Biased estimates miss by billions: Extensive analysis finds actual cost of new drugs is far less than predicted.
Health care organizations continue to look for ways to manage rising pharmaceutical costs, but they may be relying on flawed numbers.
Partnership for Health Analytic Research (PHAR, LLC), a leading health services research consultancy, published a paper in the peer-reviewed journal Current Medical Research and Opinion that found predictions of health care costs made prior to the introduction of new drugs are often dramatically overestimated.
These overestimates may, in turn, cause health insurers to make access to drugs more difficult for patients than may be clinically appropriate. An early version of this research was presented at the Association of Managed Care Pharmacy’s (AMCP) recent Nexus conference.
“Four of the five drugs with the highest pre-launch estimates are on Tier 5 or require prior authorization with at least one major pharmacy benefits manager, so overestimating the budget impact of drugs can have serious consequences for patients,” Dr. Michael S. Broder, M.D., MSHS, President of PHAR, said.
In one example, the Institute for Clinical and Economic Review (ICER) estimated the one-year budget impact of the two PCSK9 inhibitors, a new class of injectable treatments for patients with high cholesterol who are at high risk of CV events, would be $7.2 billion. The actual reported sales for 2016 were $192 million, or 2.7 percent of the prediction, an overestimate of $7 billion.
The overall study examined the accuracy of 25 publicly released predictions for the cost of drugs launched in a variety of indications since 2012. In addition to cholesterol lowering drugs, the study included drugs to treat various types of cancer; hepatitis C; obesity; and one each for cystic fibrosis, heart failure, psoriasis, and diabetes.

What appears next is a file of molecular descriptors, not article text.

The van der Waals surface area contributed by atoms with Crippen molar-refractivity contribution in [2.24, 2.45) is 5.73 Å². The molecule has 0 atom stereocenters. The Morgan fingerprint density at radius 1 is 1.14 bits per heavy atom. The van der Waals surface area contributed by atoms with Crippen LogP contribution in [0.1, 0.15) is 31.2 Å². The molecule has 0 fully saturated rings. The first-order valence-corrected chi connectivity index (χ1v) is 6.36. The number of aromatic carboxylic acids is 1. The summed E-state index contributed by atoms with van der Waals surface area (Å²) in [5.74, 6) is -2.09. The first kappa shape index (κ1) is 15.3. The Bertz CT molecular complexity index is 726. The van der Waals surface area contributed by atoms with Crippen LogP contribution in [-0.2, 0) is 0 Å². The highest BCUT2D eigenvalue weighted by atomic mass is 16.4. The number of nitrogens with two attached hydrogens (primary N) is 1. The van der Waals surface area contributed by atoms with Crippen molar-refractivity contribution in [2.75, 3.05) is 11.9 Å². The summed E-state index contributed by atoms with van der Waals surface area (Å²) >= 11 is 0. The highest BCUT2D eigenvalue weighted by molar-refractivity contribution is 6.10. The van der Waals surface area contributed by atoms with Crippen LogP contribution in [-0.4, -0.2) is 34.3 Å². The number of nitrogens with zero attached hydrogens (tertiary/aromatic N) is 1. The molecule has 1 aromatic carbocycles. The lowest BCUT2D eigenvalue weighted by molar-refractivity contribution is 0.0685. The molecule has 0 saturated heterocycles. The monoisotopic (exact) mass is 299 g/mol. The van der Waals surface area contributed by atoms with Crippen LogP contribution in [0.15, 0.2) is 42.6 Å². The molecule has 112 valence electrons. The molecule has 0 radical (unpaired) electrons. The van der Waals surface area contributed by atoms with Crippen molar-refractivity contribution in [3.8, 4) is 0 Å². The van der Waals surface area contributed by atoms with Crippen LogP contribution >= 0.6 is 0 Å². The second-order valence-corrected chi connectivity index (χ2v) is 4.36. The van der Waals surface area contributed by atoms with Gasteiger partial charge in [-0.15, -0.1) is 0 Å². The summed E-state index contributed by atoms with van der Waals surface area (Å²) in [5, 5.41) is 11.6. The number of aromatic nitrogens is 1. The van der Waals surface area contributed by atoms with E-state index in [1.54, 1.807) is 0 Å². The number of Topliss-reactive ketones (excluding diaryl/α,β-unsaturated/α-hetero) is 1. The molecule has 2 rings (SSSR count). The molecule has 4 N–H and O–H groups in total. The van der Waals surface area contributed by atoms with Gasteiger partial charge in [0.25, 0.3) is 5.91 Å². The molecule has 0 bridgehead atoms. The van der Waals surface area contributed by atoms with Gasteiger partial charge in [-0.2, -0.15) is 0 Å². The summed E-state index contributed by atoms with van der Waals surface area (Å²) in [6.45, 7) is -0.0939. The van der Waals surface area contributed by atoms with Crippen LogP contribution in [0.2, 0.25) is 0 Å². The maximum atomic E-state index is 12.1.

Ten estimates were off by more than $1 billion: 8 overestimated drug sales by more than a billion; and 2 underestimated it by at least that amount. In-depth analyses suggested that estimates for drugs used in smaller populations and those that were first-in-class were more likely to be inaccurate. Surprisingly, independent organizations were no more accurate than financial analysts in their predictions. For example, PricewaterhouseCoopers predicted $2.9 billion of sales for Viekira Pak to treat hepatitis C infection; actual first-year sales were 28 percent of that.
Other recent research found similar findings. A study by a prominent physician published in the New England Journal of Medicine predicted that the PCSK9 inhibitor class alone would raise annual health care premiums by $124 per person. However, Avalere Health, an advisory company, reported that all prescription drugs accounted for only a $3.29 average increase in per member per month premiums. Taken together, these findings raise concern about the usefulness of pre-launch predictions for payers, patients, and prescribers.
Broder summarized the research by saying, “We don’t think these overestimates were deliberate—other studies have shown that even careful professionals display what’s been called ‘optimism bias,’ which could be responsible for the dramatic overestimates we observed. But if health plans make decisions without considering the likelihood that they are looking at biased information, they might unnecessarily restrict access to life-saving treatments.”
Founded in 2004, PHAR, LLC is a clinically focused health services research consultancy. PHAR combines rigorous methodology with extensive clinical expertise to conduct high quality health economics and outcomes research for life sciences companies, specialty societies, and not-for-profit health advocacy groups.
(Source: PR Newswire)
Filed Under: Drug Discovery